Pack, Annie

Panno, Mrs. Providenza

Pasqualicca, Antonietta

Pearl, Ida

Pildescu, Jennie

Pinello, Vincenza

Poliny, Jennie

Prato, Millie

Reivers, Becky

Rootstein, Emma

Robinowitz, Abraham

Rosen, Israel

Rosen, Julia(widow)

Rosen, Mrs. Leob

Rosenbaum, Yetta

Rosenberg, Jennie

Rosenfeld, Gussie

Rosenthal, Nettie

Rother, R

Rother, Theodore

Sabasowitz, Sarah

Salemi, Sophie

Saracino, Sara

Saracino, Serafina

Saracino, Tessie

Schiffman, Gussie

Schmidt, Mrs. Theresa

Schneider, Mrs. Ethel

Schochep, Violet

Schwartz, Margaret

Selzer, Jacob

Semmilio, Mrs. Annie

Shapiro, Rosie

Shena, Catherine

Sklaver, Berel (Sklawer,  Bennie)

Sorkin, Rosie



Spunt, Gussie

Starr, Mrs. Annie

Stein, Jennie

Stellino, Jennie

Stiglitz, Jennie

Tabick, Samuel

Terdanova (Terranova),  Clotilde

Tortorella, Isabella

Ullo, Mary

Utal, Meyer

Velakowsky,  Freda(Freida)

Vivlania, Bessie

Vovobritsky, Annie

Weinduff, Sally

Weiner, Rose

Weintraub, Sally (Sarah?)

Weintraub, Celia

Welfowitz, Dora

Wilson, Joseph

Wisner, Tessie

Wisotsky, Sonia

Wondross, Bertha

Zeltner, ?

piece of ceiling

After projecting the above image on a screen, I asked the students in my college public presentation what they thought the image was.  I gave them more than enough time to look at it and do some “pondering.”  Before moving on I asked them to write down their response on the back pf a piece of paper. The majority of the students (about 85%) said it was a “crack.”  One student said it was an egg. Another student said it was the Liberty Bell.

Without saying I was disappointed…I was disappointed, and not necessarily because most of the students said it was a crack…because it actually is an image that “contains” a crack, but because of the lack of imagination or creative (out of the box) thinking.  I  sort of  applaud the students who said it was an egg or the Liberty Bell because their answer evidenced some outside-the-box thinking.  And that’s what I was looking for. Unless the student was an expert in Renaissance Art, there was no way he/she could identify the image for what it was.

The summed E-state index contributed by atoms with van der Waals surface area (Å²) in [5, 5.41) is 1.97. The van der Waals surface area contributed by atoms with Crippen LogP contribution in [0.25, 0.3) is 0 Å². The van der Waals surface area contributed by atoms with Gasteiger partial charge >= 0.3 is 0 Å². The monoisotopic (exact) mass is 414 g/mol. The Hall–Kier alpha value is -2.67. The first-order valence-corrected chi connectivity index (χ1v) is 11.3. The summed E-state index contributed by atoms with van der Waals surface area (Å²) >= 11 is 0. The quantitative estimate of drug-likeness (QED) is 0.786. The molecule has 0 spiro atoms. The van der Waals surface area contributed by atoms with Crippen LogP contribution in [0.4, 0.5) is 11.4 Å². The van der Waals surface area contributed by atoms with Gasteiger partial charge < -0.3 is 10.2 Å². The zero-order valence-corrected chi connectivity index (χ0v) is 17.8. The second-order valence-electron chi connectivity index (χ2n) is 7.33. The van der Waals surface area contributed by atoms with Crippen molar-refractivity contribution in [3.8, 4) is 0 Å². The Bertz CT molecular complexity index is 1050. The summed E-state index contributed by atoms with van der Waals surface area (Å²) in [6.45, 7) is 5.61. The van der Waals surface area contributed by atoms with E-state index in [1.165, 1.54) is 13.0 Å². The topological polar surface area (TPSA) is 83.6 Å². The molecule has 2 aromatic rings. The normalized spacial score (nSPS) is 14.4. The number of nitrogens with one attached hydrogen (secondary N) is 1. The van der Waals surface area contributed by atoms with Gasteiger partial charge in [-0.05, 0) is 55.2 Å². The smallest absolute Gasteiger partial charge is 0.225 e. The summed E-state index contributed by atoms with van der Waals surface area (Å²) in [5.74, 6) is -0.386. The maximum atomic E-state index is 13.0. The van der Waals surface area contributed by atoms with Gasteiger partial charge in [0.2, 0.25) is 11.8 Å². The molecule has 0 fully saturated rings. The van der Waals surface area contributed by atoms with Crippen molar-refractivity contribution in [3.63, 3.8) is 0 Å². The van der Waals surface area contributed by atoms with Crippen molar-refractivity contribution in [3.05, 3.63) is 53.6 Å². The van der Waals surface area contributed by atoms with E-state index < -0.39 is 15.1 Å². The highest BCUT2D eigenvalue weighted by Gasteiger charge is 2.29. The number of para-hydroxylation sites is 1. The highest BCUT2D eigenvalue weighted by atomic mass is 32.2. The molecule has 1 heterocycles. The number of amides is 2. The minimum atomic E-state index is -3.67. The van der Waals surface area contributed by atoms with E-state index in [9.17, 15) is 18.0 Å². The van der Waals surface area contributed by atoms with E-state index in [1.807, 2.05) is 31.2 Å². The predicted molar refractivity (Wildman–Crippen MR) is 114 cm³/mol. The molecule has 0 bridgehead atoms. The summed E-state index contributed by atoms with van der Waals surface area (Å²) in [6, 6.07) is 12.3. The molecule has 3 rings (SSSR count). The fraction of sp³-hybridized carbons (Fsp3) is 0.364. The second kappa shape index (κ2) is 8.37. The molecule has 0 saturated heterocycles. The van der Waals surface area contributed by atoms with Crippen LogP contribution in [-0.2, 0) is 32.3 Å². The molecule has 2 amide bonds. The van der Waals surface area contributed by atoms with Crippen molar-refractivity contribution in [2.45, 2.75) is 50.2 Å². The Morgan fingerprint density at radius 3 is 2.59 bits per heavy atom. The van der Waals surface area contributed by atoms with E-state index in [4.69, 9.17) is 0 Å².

ceiling full size

The image was a piece of Michelangelo’s creation of Adam scene on the ceiling of the Sistine Chapel.  Had they said anything but a “crack,” I would have been able to sigh a sigh of relief.  My faith in the creative potential of college students would have been restored. Had some of the answers been: a dried paint spill, a slide of an animal cell, the side of an old ship…then I would have been encouraged.

My “lame” excercise actually had two purposes.  One to give the students a chance to think creatively, and the other to make a point about the current aim of higher education.

After showing the “big picture” I said that I believe that because today’s college students are so pragmatic and so focused on learning that leads directly to a job that they are missing the big picture. I went on to add that unless you broaden your horizons and step back from a limited view of the purpose of a college education you risk only seeing a small piece of the picture, and at that you can only hazard a guess as to what it is the big picture.

On her journey to the Emerald City,at first  Dorothy did not see the big picture. She was only focused on getting home. However, once she met other people and opened her mind and heart to learning new things, she began to see the big picture. As a result she was able to declare at the end of her journey (in the movie version, at least): If I ever go looking for my heart’s desire again, I won’t look any further than my own back yard. Because if it isn’t there, I never really lost it to begin with.

Dorothy saw the big picture. And I’m sure she saw a few cracks on the YBR along the way.

We need to do our best to step back from our parochial way of thinking and see the big picture.

daylight savings on the YBR

Tonight we spring forward and set the clocks ahead one hour, losing an hour, or perhaps, giving back the hour we borrowed when we set the clocks back in the fall. Either way it is a custom I don’t believe they observed in Oz, or at least I don’t remember reading about it in the book or seeing it happen in the movie. Nevertheless, it reminds me of a time in my childhood when I asked the question, “How can you save daylight?”

Obviously my question was met with looks that ranged from total befuddlement to downright fear. But come to think of it, my question still remains. How can we save daylight?

Think about it. Setting clocks back and forward are just ways for us to manipulate time in our favor. In the pre-tech world it was equivalent to “rewind” and “fast forward.”  Which is another thing that troubles me.  In the old days of my childhood and youth if something happened it happened more or less in real-time.  You couldn’t push the hold button, your couldn’t record the event, and you most certainly couldn’t rewind to watch it again or catch it if you missed it. And your certainly couldn’t fast forward past things you didn’t want to endure.